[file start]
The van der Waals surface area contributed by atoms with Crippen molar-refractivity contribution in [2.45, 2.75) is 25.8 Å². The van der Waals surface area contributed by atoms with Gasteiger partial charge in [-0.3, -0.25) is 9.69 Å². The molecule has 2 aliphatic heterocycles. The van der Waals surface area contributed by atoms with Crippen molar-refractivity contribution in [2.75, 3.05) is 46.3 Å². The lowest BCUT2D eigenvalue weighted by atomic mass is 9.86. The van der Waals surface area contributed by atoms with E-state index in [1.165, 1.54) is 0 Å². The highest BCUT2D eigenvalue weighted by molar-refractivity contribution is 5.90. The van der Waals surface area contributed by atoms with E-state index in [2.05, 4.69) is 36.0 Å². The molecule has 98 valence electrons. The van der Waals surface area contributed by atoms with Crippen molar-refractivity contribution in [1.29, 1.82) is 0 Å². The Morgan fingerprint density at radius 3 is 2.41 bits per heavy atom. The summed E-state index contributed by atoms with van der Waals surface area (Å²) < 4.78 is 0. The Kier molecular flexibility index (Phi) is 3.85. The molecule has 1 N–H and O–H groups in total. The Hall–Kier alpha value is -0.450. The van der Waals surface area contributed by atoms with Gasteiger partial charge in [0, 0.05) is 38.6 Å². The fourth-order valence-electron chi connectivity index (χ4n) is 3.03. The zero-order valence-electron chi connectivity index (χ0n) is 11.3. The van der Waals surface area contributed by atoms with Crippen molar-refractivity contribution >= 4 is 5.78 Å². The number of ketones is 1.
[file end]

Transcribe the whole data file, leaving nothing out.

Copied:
The van der Waals surface area contributed by atoms with Crippen molar-refractivity contribution in [2.45, 2.75) is 25.8 Å². The van der Waals surface area contributed by atoms with Gasteiger partial charge in [-0.3, -0.25) is 9.69 Å². The molecule has 2 aliphatic heterocycles. The van der Waals surface area contributed by atoms with Crippen molar-refractivity contribution in [2.75, 3.05) is 46.3 Å². The lowest BCUT2D eigenvalue weighted by atomic mass is 9.86. The van der Waals surface area contributed by atoms with E-state index in [1.165, 1.54) is 0 Å². The highest BCUT2D eigenvalue weighted by molar-refractivity contribution is 5.90. The van der Waals surface area contributed by atoms with E-state index in [2.05, 4.69) is 36.0 Å². The molecule has 98 valence electrons. The van der Waals surface area contributed by atoms with Crippen molar-refractivity contribution in [1.29, 1.82) is 0 Å². The Morgan fingerprint density at radius 3 is 2.41 bits per heavy atom. The summed E-state index contributed by atoms with van der Waals surface area (Å²) < 4.78 is 0. The Kier molecular flexibility index (Phi) is 3.85. The molecule has 1 N–H and O–H groups in total. The Hall–Kier alpha value is -0.450. The van der Waals surface area contributed by atoms with Gasteiger partial charge in [0, 0.05) is 38.6 Å². The fourth-order valence-electron chi connectivity index (χ4n) is 3.03. The zero-order valence-electron chi connectivity index (χ0n) is 11.3. The van der Waals surface area contributed by atoms with Crippen molar-refractivity contribution >= 4 is 5.78 Å². The number of ketones is 1.